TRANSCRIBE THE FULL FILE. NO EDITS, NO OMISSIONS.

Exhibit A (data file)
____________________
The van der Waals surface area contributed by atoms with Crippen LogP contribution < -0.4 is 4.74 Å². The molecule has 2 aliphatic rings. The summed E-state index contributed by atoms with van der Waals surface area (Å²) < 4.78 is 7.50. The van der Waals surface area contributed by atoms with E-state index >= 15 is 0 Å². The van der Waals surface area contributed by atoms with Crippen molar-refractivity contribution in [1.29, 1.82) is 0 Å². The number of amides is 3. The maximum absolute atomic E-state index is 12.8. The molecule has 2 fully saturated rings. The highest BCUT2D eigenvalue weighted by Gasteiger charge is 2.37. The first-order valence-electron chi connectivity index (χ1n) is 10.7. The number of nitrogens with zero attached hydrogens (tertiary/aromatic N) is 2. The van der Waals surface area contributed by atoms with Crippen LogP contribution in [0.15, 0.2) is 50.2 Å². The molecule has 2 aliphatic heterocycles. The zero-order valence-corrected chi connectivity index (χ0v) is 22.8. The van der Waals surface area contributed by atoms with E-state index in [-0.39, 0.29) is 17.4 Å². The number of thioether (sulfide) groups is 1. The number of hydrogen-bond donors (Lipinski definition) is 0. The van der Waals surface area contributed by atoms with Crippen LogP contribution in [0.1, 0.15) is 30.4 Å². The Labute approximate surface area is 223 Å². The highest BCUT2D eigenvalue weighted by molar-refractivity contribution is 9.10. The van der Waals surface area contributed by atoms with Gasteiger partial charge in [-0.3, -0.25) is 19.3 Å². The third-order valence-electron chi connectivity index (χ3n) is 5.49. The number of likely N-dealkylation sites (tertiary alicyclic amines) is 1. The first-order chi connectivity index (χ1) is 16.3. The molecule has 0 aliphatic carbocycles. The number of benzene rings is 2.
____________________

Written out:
The van der Waals surface area contributed by atoms with Crippen LogP contribution < -0.4 is 4.74 Å². The molecule has 2 aliphatic rings. The summed E-state index contributed by atoms with van der Waals surface area (Å²) < 4.78 is 7.50. The van der Waals surface area contributed by atoms with E-state index >= 15 is 0 Å². The van der Waals surface area contributed by atoms with Crippen molar-refractivity contribution in [1.29, 1.82) is 0 Å². The number of amides is 3. The maximum absolute atomic E-state index is 12.8. The molecule has 2 fully saturated rings. The highest BCUT2D eigenvalue weighted by Gasteiger charge is 2.37. The first-order valence-electron chi connectivity index (χ1n) is 10.7. The number of nitrogens with zero attached hydrogens (tertiary/aromatic N) is 2. The van der Waals surface area contributed by atoms with Crippen LogP contribution in [0.15, 0.2) is 50.2 Å². The molecule has 2 aliphatic heterocycles. The zero-order valence-corrected chi connectivity index (χ0v) is 22.8. The van der Waals surface area contributed by atoms with E-state index in [-0.39, 0.29) is 17.4 Å². The number of thioether (sulfide) groups is 1. The number of hydrogen-bond donors (Lipinski definition) is 0. The van der Waals surface area contributed by atoms with Crippen LogP contribution in [0.1, 0.15) is 30.4 Å². The Labute approximate surface area is 223 Å². The highest BCUT2D eigenvalue weighted by molar-refractivity contribution is 9.10. The van der Waals surface area contributed by atoms with Gasteiger partial charge in [-0.3, -0.25) is 19.3 Å². The third-order valence-electron chi connectivity index (χ3n) is 5.49. The number of likely N-dealkylation sites (tertiary alicyclic amines) is 1. The first-order chi connectivity index (χ1) is 16.3. The molecule has 0 aliphatic carbocycles. The number of benzene rings is 2.